Switzerland rules on swastika ban — Analysis

Despite pressure from politicians and Jewish groups, Switzerland’s Federal Council refuses to ban Nazi symbols

A motion to prohibit the public display of Nazi symbols has been rejected by Switzerland’s Federal Council. They argued that “prevention is better suited than criminal repression”In reducing the spread extremism. Jewish activists called for the decision “incomprehensible.”

The seven-member board, which serves as Switzerland’s collective head of state, published its decision last week. According to the council, “shocking”And “very distressing,”It is illegal to display hate symbols in public. “only indirectly affect human dignity and public peace,” Tagblatt reported.

According to the council, such images can be considered illegal if they are displayed. “propaganda purposes,”This is a term that authorities can decide on case by case basis but maintain that prevention is the best approach to dealing with most incidents.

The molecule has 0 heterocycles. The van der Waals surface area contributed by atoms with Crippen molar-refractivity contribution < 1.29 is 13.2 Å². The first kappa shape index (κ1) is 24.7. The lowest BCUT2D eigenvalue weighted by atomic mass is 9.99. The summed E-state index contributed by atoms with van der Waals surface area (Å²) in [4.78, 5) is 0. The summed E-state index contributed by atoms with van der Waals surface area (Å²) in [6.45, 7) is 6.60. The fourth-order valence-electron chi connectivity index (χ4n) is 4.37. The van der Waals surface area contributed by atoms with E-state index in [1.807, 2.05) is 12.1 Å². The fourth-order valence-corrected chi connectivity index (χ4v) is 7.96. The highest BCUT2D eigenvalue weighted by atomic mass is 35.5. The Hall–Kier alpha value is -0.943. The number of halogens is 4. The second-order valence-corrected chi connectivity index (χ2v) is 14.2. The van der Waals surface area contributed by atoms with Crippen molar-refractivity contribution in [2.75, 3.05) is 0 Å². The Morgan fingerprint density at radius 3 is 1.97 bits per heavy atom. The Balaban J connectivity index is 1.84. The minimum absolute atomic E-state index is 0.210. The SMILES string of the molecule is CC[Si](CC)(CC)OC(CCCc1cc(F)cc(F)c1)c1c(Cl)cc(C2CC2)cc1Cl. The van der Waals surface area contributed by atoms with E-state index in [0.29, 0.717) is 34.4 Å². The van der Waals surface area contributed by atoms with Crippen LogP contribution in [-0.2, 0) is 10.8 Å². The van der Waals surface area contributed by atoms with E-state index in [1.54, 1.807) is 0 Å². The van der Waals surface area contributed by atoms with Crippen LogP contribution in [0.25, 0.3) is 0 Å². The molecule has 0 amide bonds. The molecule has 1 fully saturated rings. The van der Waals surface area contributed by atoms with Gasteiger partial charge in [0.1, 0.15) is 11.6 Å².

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She also pointed out Federal Supreme Court caselaw, which she finds acceptable “That any objectionable viewpoints are represented is acceptable, even though it may be unpalatable for the majority.

The ruling angered the Swiss Federation of Israelite Communities (SIG), which represents Switzerland’s 20,000 or so Jews. “This attitude of the Federal Council is incomprehensible,”SIG released a statement on Monday arguing that “People who give the Hitler salute in public or use a swastika already represent a well-established anti-Semitic ideology … To believe that they could be dissuaded by a prevention program is a massive misjudgment.”

The council’s decision came after it received three separate motions requesting criminal publishment for the display of “Nazi,” “racist,”And “extremist” symbols. The council’s final verdict was not the first of its kind, as it has shot down multiple motions to make the swastika illegal over the last decade. 

Switzerland’s neighbors maintain much tougher policies on Nazi symbols. Germany and Austria ban the display of these icons. Offenders can be punished with fines or imprisonment. France prohibits public display of Nazi flags or uniforms in France, as well as symbols belonging to other criminal organizations.

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